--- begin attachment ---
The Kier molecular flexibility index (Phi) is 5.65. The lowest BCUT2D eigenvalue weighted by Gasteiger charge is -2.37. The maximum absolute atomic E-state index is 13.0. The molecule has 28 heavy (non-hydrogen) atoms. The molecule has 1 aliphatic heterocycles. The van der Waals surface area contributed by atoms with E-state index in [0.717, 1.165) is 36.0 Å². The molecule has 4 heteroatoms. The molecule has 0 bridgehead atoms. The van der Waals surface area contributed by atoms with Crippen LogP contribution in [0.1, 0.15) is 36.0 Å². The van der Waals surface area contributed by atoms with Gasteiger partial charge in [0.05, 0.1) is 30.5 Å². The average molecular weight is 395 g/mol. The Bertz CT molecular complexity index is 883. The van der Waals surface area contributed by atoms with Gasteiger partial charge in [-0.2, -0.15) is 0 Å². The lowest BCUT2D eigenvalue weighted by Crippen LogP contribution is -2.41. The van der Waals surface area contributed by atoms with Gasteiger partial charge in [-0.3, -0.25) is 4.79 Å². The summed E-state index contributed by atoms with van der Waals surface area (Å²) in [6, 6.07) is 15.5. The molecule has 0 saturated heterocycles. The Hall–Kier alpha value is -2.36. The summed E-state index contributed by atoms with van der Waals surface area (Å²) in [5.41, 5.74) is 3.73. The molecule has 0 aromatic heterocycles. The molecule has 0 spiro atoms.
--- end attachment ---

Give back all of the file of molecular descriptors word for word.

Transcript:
The Kier molecular flexibility index (Phi) is 5.65. The lowest BCUT2D eigenvalue weighted by Gasteiger charge is -2.37. The maximum absolute atomic E-state index is 13.0. The molecule has 28 heavy (non-hydrogen) atoms. The molecule has 1 aliphatic heterocycles. The van der Waals surface area contributed by atoms with E-state index in [0.717, 1.165) is 36.0 Å². The molecule has 4 heteroatoms. The molecule has 0 bridgehead atoms. The van der Waals surface area contributed by atoms with Crippen LogP contribution in [0.1, 0.15) is 36.0 Å². The van der Waals surface area contributed by atoms with Gasteiger partial charge in [0.05, 0.1) is 30.5 Å². The average molecular weight is 395 g/mol. The Bertz CT molecular complexity index is 883. The van der Waals surface area contributed by atoms with Gasteiger partial charge in [-0.2, -0.15) is 0 Å². The lowest BCUT2D eigenvalue weighted by Crippen LogP contribution is -2.41. The van der Waals surface area contributed by atoms with Gasteiger partial charge in [-0.3, -0.25) is 4.79 Å². The summed E-state index contributed by atoms with van der Waals surface area (Å²) in [6, 6.07) is 15.5. The molecule has 0 saturated heterocycles. The Hall–Kier alpha value is -2.36. The summed E-state index contributed by atoms with van der Waals surface area (Å²) in [5.41, 5.74) is 3.73. The molecule has 0 aromatic heterocycles. The molecule has 0 spiro atoms.